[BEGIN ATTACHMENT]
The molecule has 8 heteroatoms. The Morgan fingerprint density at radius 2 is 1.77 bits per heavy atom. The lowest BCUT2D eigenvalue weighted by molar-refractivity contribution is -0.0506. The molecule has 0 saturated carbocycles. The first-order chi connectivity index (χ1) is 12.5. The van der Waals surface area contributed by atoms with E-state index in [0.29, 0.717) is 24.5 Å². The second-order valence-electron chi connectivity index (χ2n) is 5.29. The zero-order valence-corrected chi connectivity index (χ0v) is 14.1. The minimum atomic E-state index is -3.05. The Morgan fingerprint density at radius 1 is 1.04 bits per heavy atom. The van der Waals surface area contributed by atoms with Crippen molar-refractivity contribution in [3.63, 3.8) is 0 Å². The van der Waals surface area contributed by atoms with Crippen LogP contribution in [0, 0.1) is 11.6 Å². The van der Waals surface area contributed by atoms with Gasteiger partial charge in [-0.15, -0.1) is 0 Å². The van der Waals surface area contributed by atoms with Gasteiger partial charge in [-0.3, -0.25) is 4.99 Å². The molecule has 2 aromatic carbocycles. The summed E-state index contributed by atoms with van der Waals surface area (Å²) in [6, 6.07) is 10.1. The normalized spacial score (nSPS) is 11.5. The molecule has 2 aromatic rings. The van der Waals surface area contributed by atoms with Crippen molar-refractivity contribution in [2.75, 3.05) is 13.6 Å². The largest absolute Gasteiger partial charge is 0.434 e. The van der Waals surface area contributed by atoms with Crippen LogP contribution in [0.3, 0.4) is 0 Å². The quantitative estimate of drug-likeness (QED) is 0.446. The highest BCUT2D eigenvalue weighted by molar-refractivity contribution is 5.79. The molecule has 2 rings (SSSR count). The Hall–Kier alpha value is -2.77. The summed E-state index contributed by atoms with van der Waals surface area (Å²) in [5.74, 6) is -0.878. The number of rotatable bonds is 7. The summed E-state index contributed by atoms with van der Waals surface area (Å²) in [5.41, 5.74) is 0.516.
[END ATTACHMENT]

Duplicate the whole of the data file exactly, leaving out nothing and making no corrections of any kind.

The molecule has 8 heteroatoms. The Morgan fingerprint density at radius 2 is 1.77 bits per heavy atom. The lowest BCUT2D eigenvalue weighted by molar-refractivity contribution is -0.0506. The molecule has 0 saturated carbocycles. The first-order chi connectivity index (χ1) is 12.5. The van der Waals surface area contributed by atoms with E-state index in [0.29, 0.717) is 24.5 Å². The second-order valence-electron chi connectivity index (χ2n) is 5.29. The zero-order valence-corrected chi connectivity index (χ0v) is 14.1. The minimum atomic E-state index is -3.05. The Morgan fingerprint density at radius 1 is 1.04 bits per heavy atom. The van der Waals surface area contributed by atoms with Crippen molar-refractivity contribution in [3.63, 3.8) is 0 Å². The van der Waals surface area contributed by atoms with Crippen LogP contribution in [0, 0.1) is 11.6 Å². The van der Waals surface area contributed by atoms with Gasteiger partial charge in [-0.15, -0.1) is 0 Å². The van der Waals surface area contributed by atoms with Gasteiger partial charge in [-0.3, -0.25) is 4.99 Å². The molecule has 2 aromatic carbocycles. The summed E-state index contributed by atoms with van der Waals surface area (Å²) in [6, 6.07) is 10.1. The normalized spacial score (nSPS) is 11.5. The molecule has 2 aromatic rings. The van der Waals surface area contributed by atoms with Crippen molar-refractivity contribution in [2.75, 3.05) is 13.6 Å². The largest absolute Gasteiger partial charge is 0.434 e. The van der Waals surface area contributed by atoms with Crippen LogP contribution in [0.3, 0.4) is 0 Å². The quantitative estimate of drug-likeness (QED) is 0.446. The highest BCUT2D eigenvalue weighted by molar-refractivity contribution is 5.79. The molecule has 2 rings (SSSR count). The Hall–Kier alpha value is -2.77. The summed E-state index contributed by atoms with van der Waals surface area (Å²) in [5.74, 6) is -0.878. The number of rotatable bonds is 7. The summed E-state index contributed by atoms with van der Waals surface area (Å²) in [5.41, 5.74) is 0.516.